Natural Molecule Offers Long-Lasting Pain Relief

Release Date:
4/13/1999
Contact:
Alison Davis, NIGMS

NIGMS grantee Dr. James Eisenach of Wake Forest University Medical Center has found that one of the simplest molecules in the body, a chemical messenger called adenosine, can provide long-lasting relief from chronic pain. When injected together with morphine into the spinal cords of rats, a compound that boosted levels of adenosine in the body had profound effects, completely eliminating a particular type of chronic pain that morphine alone could not control. Although such "neuropathic" pain is somewhat rare, it can be a debilitating feature of some cancer drug treatments, chronic nerve damage, and certain diseases like shingles.

Dr. Eisenach's research on adenosine--and his general approach that aims to improve existing clinical knowledge and treatments--is an example of the valuable contributions that basic studies on animals can continue to provide even after drugs are in wide use. In this sense, his work may influence the design and interpretation of clinical trials set to investigate spinally administered adenosine in people. Ultimately, it is hoped, doctors might be able to prescribe a "tonic" of several different pain drugs at once, which would minimize some of the inescapable dose-related side effects, such as sedation and constipation, of narcotics like morphine.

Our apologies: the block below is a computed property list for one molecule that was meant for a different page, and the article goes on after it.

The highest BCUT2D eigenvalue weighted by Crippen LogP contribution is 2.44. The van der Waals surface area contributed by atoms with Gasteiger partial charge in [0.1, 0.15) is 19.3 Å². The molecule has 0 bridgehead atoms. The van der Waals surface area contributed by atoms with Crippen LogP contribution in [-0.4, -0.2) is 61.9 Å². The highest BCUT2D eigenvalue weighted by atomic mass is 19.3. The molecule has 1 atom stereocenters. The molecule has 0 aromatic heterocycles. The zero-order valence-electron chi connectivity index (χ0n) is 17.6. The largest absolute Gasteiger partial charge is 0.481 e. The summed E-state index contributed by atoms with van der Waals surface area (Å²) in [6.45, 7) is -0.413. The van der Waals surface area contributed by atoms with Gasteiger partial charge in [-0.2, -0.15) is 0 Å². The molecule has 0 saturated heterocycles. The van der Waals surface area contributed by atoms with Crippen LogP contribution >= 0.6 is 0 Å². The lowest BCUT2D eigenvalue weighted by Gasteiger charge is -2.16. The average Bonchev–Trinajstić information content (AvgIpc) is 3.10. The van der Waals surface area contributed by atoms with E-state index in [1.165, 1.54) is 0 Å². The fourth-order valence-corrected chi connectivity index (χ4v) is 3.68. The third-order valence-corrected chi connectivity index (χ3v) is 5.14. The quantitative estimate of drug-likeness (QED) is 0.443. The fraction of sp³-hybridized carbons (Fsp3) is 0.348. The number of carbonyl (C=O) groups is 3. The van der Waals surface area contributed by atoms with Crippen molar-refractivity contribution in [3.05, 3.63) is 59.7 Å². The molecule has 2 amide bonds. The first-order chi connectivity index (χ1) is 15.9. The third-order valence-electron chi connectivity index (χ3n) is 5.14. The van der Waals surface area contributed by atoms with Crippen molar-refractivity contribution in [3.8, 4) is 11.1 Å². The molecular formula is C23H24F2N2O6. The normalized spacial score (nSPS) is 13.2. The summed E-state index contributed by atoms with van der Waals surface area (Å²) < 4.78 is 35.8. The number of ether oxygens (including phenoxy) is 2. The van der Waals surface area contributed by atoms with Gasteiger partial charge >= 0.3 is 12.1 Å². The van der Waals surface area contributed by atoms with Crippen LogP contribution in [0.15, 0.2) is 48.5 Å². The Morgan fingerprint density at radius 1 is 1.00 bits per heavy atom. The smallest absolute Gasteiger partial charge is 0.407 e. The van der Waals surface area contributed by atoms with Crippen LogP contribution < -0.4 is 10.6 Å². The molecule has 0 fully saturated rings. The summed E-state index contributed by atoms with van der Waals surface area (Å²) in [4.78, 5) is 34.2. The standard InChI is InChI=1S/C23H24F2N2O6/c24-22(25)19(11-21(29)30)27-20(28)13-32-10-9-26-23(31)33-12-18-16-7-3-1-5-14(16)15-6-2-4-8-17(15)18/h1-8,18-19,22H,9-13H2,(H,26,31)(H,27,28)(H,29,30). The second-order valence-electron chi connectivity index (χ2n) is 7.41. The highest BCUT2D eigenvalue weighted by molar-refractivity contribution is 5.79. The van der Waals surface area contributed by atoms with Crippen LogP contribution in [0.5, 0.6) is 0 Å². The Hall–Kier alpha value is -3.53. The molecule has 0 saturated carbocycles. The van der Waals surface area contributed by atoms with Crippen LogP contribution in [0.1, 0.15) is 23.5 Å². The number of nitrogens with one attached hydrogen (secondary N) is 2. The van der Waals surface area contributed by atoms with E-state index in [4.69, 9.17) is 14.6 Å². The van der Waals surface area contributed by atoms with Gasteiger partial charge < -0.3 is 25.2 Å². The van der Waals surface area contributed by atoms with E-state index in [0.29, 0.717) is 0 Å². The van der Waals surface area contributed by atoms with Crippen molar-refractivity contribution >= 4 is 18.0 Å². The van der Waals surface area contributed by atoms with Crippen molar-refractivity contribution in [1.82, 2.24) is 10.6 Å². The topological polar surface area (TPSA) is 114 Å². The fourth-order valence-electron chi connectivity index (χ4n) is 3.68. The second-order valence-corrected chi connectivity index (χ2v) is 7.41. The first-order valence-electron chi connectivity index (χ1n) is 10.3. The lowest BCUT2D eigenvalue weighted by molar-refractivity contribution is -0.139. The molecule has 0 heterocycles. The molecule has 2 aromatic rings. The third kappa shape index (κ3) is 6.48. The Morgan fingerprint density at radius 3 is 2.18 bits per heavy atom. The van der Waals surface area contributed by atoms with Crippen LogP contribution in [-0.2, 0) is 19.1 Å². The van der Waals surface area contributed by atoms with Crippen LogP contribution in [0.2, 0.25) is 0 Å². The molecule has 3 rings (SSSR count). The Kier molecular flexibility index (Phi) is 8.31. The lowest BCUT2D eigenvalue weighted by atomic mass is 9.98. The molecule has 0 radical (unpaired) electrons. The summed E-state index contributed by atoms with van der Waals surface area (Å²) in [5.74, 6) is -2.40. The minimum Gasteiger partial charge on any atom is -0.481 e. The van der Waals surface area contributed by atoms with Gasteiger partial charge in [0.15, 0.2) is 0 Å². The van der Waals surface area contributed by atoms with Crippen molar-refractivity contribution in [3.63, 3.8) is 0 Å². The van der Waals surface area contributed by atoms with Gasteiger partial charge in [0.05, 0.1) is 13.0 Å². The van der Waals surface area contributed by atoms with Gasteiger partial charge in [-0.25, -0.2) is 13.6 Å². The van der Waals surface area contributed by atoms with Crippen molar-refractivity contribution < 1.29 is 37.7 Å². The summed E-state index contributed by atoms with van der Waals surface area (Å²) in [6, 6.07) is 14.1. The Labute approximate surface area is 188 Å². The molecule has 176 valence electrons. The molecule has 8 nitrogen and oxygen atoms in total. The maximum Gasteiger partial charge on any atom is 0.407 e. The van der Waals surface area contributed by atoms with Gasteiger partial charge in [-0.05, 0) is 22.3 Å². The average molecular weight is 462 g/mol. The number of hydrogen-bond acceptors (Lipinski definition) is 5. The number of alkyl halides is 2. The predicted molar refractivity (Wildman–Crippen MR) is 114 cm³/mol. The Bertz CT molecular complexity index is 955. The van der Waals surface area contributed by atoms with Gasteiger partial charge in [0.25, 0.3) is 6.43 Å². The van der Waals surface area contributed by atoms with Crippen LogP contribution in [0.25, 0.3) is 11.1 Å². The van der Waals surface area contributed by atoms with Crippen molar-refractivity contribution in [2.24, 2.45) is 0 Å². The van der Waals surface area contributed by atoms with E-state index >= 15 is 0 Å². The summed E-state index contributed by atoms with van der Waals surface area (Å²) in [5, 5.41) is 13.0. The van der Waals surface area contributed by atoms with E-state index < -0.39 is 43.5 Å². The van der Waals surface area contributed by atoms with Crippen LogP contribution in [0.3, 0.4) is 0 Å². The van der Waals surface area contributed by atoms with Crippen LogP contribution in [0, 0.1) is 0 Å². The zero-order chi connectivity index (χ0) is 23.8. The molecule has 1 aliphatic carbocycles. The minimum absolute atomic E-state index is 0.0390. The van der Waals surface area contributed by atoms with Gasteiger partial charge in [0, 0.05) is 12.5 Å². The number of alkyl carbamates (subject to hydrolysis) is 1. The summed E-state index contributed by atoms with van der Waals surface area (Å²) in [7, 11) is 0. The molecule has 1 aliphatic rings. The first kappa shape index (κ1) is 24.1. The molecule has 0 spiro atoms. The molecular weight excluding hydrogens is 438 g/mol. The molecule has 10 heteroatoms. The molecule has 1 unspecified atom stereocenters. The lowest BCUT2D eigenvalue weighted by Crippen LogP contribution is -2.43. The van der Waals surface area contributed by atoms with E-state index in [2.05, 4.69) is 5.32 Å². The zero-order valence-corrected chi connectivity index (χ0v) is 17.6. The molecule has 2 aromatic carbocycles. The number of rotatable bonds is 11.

A less obvious but equally important anticipated payoff of Dr. Eisenach's research will be a clearer understanding of how nerve transmission gone awry can trigger pain. Teasing out the mechanisms of how morphine and adenosine cooperate at the molecular level could have broad implications for treating a variety of other types of pain provoked by both drugs and disease.

REFERENCE

Lavand'homme PM, Eisenach JC. Exogenous and endogenous adenosine enhance the spinal antiallodynic effects of morphine in a rat model of neuropathic pain. Pain 1999;80:31-6.

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